Isabella Woods had a particular fondness for Lord Byron, based on the number of sections of his poems in her beautiful handwriting.
The first of the her personal collection are stanzas 123 and 126 from Lord Byron’s Don Juan. Turning the Spanish legend of Don Juan, the infamous womaniser, on its head, Byron’s epic poem is a satirical take in which Don Juan is not the seducer, but the seducee, easily led astray by women.
The poem is an epic poem, divided into sixteen canto, in the style of ottava rima; a specific Italian rhyming style, in which each stanza is comprised of eight iambic lines, with three alternating rhymes followed by one double rhyme. Or, ABABABCC, if it helps you visualise.
Isabella has not transcribed the whole poem – as that certainly would be quite a feat! – and has instead selected only a few stanzas which clearly held meaning to her.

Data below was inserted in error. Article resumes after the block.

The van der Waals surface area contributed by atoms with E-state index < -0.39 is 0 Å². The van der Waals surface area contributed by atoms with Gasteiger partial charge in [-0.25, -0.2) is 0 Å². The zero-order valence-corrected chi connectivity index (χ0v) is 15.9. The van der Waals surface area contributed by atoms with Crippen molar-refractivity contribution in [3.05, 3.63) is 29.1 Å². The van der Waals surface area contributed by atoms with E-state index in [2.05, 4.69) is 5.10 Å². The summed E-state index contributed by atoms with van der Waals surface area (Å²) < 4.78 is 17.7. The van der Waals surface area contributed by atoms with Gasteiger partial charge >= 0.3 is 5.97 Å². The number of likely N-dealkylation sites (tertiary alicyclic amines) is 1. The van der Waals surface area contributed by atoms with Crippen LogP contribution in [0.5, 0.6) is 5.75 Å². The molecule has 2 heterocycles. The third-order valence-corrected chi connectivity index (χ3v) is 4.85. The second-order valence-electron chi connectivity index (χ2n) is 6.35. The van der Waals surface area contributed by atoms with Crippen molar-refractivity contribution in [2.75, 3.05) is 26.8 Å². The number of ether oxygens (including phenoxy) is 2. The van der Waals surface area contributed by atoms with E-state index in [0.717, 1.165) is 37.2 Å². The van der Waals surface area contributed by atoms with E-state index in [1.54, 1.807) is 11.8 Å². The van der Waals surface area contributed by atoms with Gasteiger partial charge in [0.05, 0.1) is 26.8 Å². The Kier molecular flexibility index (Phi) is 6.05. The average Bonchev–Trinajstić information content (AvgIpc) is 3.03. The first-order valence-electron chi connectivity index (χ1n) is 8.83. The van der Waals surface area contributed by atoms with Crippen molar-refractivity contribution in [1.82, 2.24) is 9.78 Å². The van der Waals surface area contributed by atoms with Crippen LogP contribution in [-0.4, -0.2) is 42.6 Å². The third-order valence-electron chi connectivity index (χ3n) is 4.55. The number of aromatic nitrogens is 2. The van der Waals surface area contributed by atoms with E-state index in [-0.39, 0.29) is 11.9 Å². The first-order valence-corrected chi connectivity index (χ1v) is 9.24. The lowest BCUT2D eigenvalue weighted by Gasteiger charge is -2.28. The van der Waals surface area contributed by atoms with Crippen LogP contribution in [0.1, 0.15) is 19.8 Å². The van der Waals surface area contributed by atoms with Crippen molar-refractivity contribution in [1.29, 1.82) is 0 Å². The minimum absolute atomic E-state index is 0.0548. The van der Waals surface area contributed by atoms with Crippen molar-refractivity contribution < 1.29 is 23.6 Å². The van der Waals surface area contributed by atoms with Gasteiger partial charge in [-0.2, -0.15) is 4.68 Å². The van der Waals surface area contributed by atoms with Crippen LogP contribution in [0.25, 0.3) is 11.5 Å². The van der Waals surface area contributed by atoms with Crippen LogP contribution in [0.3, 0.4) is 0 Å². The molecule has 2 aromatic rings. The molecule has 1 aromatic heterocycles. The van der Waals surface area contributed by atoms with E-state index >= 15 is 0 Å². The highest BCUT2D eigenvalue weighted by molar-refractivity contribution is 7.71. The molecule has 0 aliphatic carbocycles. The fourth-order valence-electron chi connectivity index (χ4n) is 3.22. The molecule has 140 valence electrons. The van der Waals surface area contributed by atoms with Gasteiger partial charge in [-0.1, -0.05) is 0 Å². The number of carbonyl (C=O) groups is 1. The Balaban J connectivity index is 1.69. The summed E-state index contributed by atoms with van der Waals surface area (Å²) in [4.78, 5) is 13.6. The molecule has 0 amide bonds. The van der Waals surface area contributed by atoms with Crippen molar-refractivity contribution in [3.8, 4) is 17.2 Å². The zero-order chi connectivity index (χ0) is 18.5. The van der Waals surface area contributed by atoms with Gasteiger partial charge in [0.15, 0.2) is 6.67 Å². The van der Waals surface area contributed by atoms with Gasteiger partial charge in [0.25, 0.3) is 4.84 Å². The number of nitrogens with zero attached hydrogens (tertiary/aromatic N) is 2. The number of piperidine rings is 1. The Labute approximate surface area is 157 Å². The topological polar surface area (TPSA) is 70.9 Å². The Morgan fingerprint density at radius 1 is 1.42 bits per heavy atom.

T’is sweet to hear the watch dog’s honest bark
Bay deep mouth’d welcome as we draw near home;
T’is sweet to know there is an eye will mark
Our coming, and look brighter when we come;
Or lull’d by falling waters; sweet the hum
Of bees, the voice of girls, the song of birds
The lisp of children, and their earliest words
T’is sweet t win, no matter how, one’s laurels
By blood or ink; ’tis sweet to put an end
To strife; ’tis sometimes sweet to have our quarrels,
Particularly with a tiresome friend;
Sweet is old wine in bottles, ale in barrels;
Dear is the helpless creature we defend
Against the world; and dear the schoolboy spot
We ne’er forget, though there we are forgot